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^ I think the expectation was that since the series is called "Digimon Universe: Appli Monsters" that it would tie back into Digimon in some way. Yet that hope seems to have all but dashed.
It's still a show about digital monsters, and a part of the Digimon franchise. That's the tie in. It's as much as anything else is

Whether the actual 'Digimon' will show up at some point later on we certainly won't know for a long while.

It was made pretty clear early on that this was an attempt to try new things with the brand, but even then, the AppliDriver is still pretty much a Digivice, the characters are still pretty much chosen/tamer and partner, and the Appmon are still pretty much Digimon.

And Hackmon is still pretty much Hackmon.

I don't really see it as different than what the multimedia portions of the brand have been doing since day 1.


That being said, I do understand what others mean, I just inherently disagree.
 

Vice

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To me a series about digital monsters that centers itself around apps makes so much sense. In 2016 apps are everywhere phones, tablets, televisions, and so many more digital devices, the creators of Digimon Universe want to use apps to connect with children and audiences, the same way that the original Digimon used computers and the Internet to connect with its audience, back when computers and the Internet were fairly new concepts and fresh in people's minds. I'm curious how the AI will play a role in all of this? Will it be something along the lines of it going rogue like the D-Reeper, Neo, or Yggdrasil and it attempts to wipe out humanity based on its judgements, or will it be something completely new?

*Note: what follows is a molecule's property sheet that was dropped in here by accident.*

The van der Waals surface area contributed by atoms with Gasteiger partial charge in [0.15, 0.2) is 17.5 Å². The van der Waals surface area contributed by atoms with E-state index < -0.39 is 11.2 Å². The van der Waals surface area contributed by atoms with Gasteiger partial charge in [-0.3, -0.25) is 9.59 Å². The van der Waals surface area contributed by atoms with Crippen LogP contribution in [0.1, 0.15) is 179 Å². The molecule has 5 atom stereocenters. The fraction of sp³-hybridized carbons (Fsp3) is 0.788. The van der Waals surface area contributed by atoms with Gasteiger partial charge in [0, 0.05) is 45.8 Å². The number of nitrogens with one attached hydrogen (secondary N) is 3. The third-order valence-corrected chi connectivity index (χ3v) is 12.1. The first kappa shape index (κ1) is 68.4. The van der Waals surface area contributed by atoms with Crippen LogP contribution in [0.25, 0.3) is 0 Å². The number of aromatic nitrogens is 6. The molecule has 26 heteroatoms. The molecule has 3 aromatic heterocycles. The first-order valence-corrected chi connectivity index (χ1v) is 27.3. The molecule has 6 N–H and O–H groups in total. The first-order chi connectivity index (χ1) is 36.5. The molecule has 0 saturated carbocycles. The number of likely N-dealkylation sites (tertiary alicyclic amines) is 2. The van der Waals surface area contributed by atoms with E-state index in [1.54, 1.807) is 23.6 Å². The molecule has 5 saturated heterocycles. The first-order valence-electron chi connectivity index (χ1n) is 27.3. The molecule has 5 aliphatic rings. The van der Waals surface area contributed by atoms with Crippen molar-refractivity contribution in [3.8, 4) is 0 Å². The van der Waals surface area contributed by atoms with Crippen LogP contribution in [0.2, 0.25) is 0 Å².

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While it's true that this interview is ostensibly marketing copy, I like that the creators explicitly acknowledge that they wanted to tell a Digimon story to kids who grew up in a world saturated with smartphones, and more ominously, must wrestle with the implications and likelihood of artificial intelligence that was still largely hypothetical some 17 years ago when the original Adventure series aired.

Also, I would hope that the creators' frequent recitations of the original Digimon Adventure as a source of inspiration for them would be enough to allay any concerns that Appmon is going totally off the rails. All of those comments give me hope, much like I see with tri. with an older audience, that the creators are trying earnestly to honor the source material as best they can while adapting it for a new audience.